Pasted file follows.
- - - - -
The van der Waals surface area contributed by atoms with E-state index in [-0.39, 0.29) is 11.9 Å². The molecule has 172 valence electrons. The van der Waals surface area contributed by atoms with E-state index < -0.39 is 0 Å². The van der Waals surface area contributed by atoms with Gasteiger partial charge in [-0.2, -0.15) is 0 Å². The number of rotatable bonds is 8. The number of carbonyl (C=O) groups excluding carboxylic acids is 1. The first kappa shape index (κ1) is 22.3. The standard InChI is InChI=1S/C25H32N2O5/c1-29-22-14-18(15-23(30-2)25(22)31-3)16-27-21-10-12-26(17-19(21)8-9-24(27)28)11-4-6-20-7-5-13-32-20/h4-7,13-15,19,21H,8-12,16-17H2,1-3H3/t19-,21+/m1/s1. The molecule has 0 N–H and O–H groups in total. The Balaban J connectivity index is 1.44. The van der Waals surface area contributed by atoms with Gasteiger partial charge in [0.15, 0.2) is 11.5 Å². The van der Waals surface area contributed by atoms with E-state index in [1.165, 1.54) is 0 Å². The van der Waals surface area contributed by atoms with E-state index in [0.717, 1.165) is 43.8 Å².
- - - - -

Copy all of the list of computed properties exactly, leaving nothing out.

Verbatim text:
The van der Waals surface area contributed by atoms with E-state index in [-0.39, 0.29) is 11.9 Å². The molecule has 172 valence electrons. The van der Waals surface area contributed by atoms with E-state index < -0.39 is 0 Å². The van der Waals surface area contributed by atoms with Gasteiger partial charge in [-0.2, -0.15) is 0 Å². The number of rotatable bonds is 8. The number of carbonyl (C=O) groups excluding carboxylic acids is 1. The first kappa shape index (κ1) is 22.3. The standard InChI is InChI=1S/C25H32N2O5/c1-29-22-14-18(15-23(30-2)25(22)31-3)16-27-21-10-12-26(17-19(21)8-9-24(27)28)11-4-6-20-7-5-13-32-20/h4-7,13-15,19,21H,8-12,16-17H2,1-3H3/t19-,21+/m1/s1. The molecule has 0 N–H and O–H groups in total. The Balaban J connectivity index is 1.44. The van der Waals surface area contributed by atoms with Gasteiger partial charge in [0.15, 0.2) is 11.5 Å². The van der Waals surface area contributed by atoms with E-state index in [1.165, 1.54) is 0 Å². The van der Waals surface area contributed by atoms with E-state index in [0.717, 1.165) is 43.8 Å².